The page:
Book a tour of the stunning home of the renowned Mexican architect and see how he designed his most intimate spaces. Visitors will come away not only with the sights, but a closer understanding of how he saw the world.


Museo Nacional de Antropología


You could spend days getting lost in here—and we’d recommend it. Explore the world’s largest collection of ancient Mexican art, in chronological order. The institution also offers amazing ethnographic exhibitions on present-day indigenous groups.


Photo courtesy Fonoteca Nacional.

Fonoteca Nacional (sound archives/museum)


There’s not much to see here—but come with curious ears. Fonteca Nacional is dedicated to preserving and sharing the sounds of Mexico and promoting a culture of listening. The museum also has a gorgeous garden perfect for a small rest amid your day strolling Coyoacan.


Photo: Lily Wan.

Museo Mural Diego Rivera

Centro Histórico

This museum’s main attraction is the impeccably kept mural by Diego Rivera “Sueño de una Tarde Dominical en la Alameda Central” (1946-47). Spanning 15 meters wide, the mural has many hidden gems and histories, which explanatory charts in the museum map out.


Mercado Abelardo L. Rodriguez

Centro Histórico

View map

Stroll through this market to see the 1,450 sq. m. of walls and ceiling covered in murals painted by students of Diego Rivera, under his supervision. Plus, don’t miss the massive wall sculpture “History of Mexico” by Japanese-American artist Isamu Noguchi.


Photo courtesy Gran Hotel Ciudad de México.

Gran Hotel de la Ciudad de México

Centro Histórico

Stop by the historic Gran Hotel to see the jaw-dropping Tiffany style stained glass ceiling—one of the four largest in the world!—made by French artist Jacques Gruber in 1908.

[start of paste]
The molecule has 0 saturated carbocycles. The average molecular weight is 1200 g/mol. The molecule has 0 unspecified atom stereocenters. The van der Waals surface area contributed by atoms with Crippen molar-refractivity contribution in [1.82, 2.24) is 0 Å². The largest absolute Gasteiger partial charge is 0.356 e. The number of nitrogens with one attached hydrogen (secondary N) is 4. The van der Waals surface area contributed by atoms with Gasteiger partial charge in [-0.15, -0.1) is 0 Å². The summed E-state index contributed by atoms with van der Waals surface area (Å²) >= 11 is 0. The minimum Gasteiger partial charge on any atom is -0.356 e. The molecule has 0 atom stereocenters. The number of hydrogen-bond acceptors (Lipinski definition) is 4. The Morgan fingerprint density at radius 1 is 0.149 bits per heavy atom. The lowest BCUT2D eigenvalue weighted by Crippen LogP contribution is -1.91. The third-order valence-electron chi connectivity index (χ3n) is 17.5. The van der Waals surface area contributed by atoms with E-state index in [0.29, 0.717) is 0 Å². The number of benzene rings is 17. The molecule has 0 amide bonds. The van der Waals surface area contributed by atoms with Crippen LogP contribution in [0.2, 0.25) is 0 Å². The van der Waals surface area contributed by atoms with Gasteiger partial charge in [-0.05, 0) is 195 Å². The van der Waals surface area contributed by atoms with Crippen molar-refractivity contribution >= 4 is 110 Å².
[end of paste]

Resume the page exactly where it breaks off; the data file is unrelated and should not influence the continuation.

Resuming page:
To Shop

Photo: Lily Wan.

Casa Bosques

Roma Norte

A very well curated bookstore filled with Spanish and English independent publications, art books, and beyond. The associated and eponymous chocolate project also presents many of its adventurous flavors of premium chocolate here.


Lagunilla Antiques Market

Centro Histórico

View map

A visit to Lagunilla is a must for the curious. Grab an extra-large michelada and stroll around the many stalls selling antiques, vintage clothing, furniture, art objects, and weird tiny things you didn’t know you needed until you saw them. The market is only open Sundays; we recommend getting there early and keeping your wallet/bag close to you (it can get a little crowded).


Mercado Artesanal Mexicano


View map

Hundreds of merchants gather here every day to sell handcrafted art and souvenirs, making it a great place to pick up gifts or just stroll through for the ambiance and visual excitement during a day exploring Coyoacan.


Photo: Daniel Patlán.

Mercado San Juan

Centro Histórico

Buy typical mexican food
View map

This one’s for the foodies out there. Visit this fresh food market to explore local delicacies, snacks, and fresh produce. As with all markets, keep your belongings close to you.


Mercado de Artesanías La Ciudadela

Centro Histórico

View map

La Ciudadela is a charming, low-key artisan market in the historic Center. Hundreds of vendors offer handcrafts and folk art from different regions of Mexico—pottery from Puebla, silver jewelry from Zacatecas, local textiles and leather goods…the list goes on.


To Be in Nature

Photo: Lily Wan.

Parque Ecológico Xochimilco


View map

Some of the last remnants of the Aztec empire, the Xochilmilco water canals are what remain from what used to be a much wider network of canals established in the 16th century for water transport and farming. Gaze at these floating farms from the comfort of a humble boat you can charter. Or seek out one of a sunrise tour for the most epic views against a soundtrack of an ecosystem awakening.


Photo: Robert Lozano.

Bosque de Chapultepec
View map

If you’re craving a long walk in nature during your trip, stop by Bosque de Chapultepec and stroll through the most important “lung” of Mexico City—and one of the largest city parks in the world. Also located within the park and worth a visit are the historically preserved presidential residence Castillo de Chapultepec, Museo Tamayo contemporary art museum, and the Museo Nacional de Antropología.


Parque España


View map

A great spot for dog watching, winding snacking strolls, and enjoying being around people living life.


Viveros de Coyoacán


View map

A mystical urban national park and tree nursery originally founded in the early 20th century to nurture seedlings to help with reforestation efforts for the damaged forests surrounding Mexico City. There is a beautifully maintained walking/running trail that encircles and winds through the park. Great place to soak up nature in the city.

Explore More


The Art of Sipping


Where Spirits Come Alive


Lost Sounds — Guest set by Bárbara Boeing